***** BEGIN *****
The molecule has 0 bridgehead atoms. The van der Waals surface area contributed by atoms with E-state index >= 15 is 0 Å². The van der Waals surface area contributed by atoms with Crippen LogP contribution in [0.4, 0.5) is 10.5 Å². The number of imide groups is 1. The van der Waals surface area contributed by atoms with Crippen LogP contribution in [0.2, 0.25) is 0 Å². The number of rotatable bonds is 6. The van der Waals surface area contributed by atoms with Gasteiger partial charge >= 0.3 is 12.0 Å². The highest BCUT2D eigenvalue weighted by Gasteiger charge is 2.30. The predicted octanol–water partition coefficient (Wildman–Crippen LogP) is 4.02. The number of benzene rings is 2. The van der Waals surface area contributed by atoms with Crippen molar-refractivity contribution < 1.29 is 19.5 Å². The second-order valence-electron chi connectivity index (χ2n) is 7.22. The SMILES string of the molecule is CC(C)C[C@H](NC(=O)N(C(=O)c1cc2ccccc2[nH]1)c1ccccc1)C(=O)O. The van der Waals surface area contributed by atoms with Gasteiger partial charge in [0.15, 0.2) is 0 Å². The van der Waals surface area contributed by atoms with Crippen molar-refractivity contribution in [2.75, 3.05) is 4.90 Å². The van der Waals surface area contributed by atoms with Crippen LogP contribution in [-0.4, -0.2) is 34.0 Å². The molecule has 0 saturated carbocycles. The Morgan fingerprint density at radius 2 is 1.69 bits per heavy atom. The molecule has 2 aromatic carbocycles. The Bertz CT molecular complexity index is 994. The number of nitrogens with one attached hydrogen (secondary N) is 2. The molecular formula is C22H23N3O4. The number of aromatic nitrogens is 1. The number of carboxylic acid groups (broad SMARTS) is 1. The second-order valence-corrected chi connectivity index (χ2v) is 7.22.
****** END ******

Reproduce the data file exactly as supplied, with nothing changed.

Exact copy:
The molecule has 0 bridgehead atoms. The van der Waals surface area contributed by atoms with E-state index >= 15 is 0 Å². The van der Waals surface area contributed by atoms with Crippen LogP contribution in [0.4, 0.5) is 10.5 Å². The number of imide groups is 1. The van der Waals surface area contributed by atoms with Crippen LogP contribution in [0.2, 0.25) is 0 Å². The number of rotatable bonds is 6. The van der Waals surface area contributed by atoms with Gasteiger partial charge >= 0.3 is 12.0 Å². The highest BCUT2D eigenvalue weighted by Gasteiger charge is 2.30. The predicted octanol–water partition coefficient (Wildman–Crippen LogP) is 4.02. The number of benzene rings is 2. The van der Waals surface area contributed by atoms with Crippen molar-refractivity contribution < 1.29 is 19.5 Å². The second-order valence-electron chi connectivity index (χ2n) is 7.22. The SMILES string of the molecule is CC(C)C[C@H](NC(=O)N(C(=O)c1cc2ccccc2[nH]1)c1ccccc1)C(=O)O. The van der Waals surface area contributed by atoms with Gasteiger partial charge in [0.15, 0.2) is 0 Å². The van der Waals surface area contributed by atoms with Crippen molar-refractivity contribution in [2.75, 3.05) is 4.90 Å². The van der Waals surface area contributed by atoms with Crippen LogP contribution in [-0.4, -0.2) is 34.0 Å². The molecule has 0 saturated carbocycles. The Morgan fingerprint density at radius 2 is 1.69 bits per heavy atom. The molecule has 2 aromatic carbocycles. The Bertz CT molecular complexity index is 994. The number of nitrogens with one attached hydrogen (secondary N) is 2. The molecular formula is C22H23N3O4. The number of aromatic nitrogens is 1. The number of carboxylic acid groups (broad SMARTS) is 1. The second-order valence-corrected chi connectivity index (χ2v) is 7.22.